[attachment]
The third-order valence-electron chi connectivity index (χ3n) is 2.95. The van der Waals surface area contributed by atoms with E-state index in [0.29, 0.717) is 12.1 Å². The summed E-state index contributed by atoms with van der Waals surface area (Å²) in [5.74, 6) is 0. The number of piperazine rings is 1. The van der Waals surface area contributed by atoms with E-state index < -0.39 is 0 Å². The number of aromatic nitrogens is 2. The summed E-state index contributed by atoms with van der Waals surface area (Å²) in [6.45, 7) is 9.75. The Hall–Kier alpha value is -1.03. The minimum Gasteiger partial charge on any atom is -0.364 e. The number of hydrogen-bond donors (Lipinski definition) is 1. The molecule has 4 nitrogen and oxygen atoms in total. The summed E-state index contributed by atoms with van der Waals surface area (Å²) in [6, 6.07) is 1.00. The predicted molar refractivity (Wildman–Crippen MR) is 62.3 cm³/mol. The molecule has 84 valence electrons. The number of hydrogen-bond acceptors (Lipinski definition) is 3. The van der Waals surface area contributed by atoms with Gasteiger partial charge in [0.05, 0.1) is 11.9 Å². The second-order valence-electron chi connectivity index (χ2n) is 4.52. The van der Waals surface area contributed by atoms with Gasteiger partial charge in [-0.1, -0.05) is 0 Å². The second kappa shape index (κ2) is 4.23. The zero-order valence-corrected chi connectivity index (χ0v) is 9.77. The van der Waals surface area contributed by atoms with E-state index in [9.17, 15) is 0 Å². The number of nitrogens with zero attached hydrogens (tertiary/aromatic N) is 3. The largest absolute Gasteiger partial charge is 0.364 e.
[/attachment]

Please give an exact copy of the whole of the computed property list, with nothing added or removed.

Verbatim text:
The third-order valence-electron chi connectivity index (χ3n) is 2.95. The van der Waals surface area contributed by atoms with E-state index in [0.29, 0.717) is 12.1 Å². The summed E-state index contributed by atoms with van der Waals surface area (Å²) in [5.74, 6) is 0. The number of piperazine rings is 1. The van der Waals surface area contributed by atoms with E-state index < -0.39 is 0 Å². The number of aromatic nitrogens is 2. The summed E-state index contributed by atoms with van der Waals surface area (Å²) in [6.45, 7) is 9.75. The Hall–Kier alpha value is -1.03. The minimum Gasteiger partial charge on any atom is -0.364 e. The number of hydrogen-bond donors (Lipinski definition) is 1. The molecule has 4 nitrogen and oxygen atoms in total. The summed E-state index contributed by atoms with van der Waals surface area (Å²) in [6, 6.07) is 1.00. The predicted molar refractivity (Wildman–Crippen MR) is 62.3 cm³/mol. The molecule has 84 valence electrons. The number of hydrogen-bond acceptors (Lipinski definition) is 3. The van der Waals surface area contributed by atoms with Gasteiger partial charge in [0.05, 0.1) is 11.9 Å². The second-order valence-electron chi connectivity index (χ2n) is 4.52. The van der Waals surface area contributed by atoms with Gasteiger partial charge in [-0.1, -0.05) is 0 Å². The second kappa shape index (κ2) is 4.23. The zero-order valence-corrected chi connectivity index (χ0v) is 9.77. The van der Waals surface area contributed by atoms with E-state index in [9.17, 15) is 0 Å². The number of nitrogens with zero attached hydrogens (tertiary/aromatic N) is 3. The largest absolute Gasteiger partial charge is 0.364 e.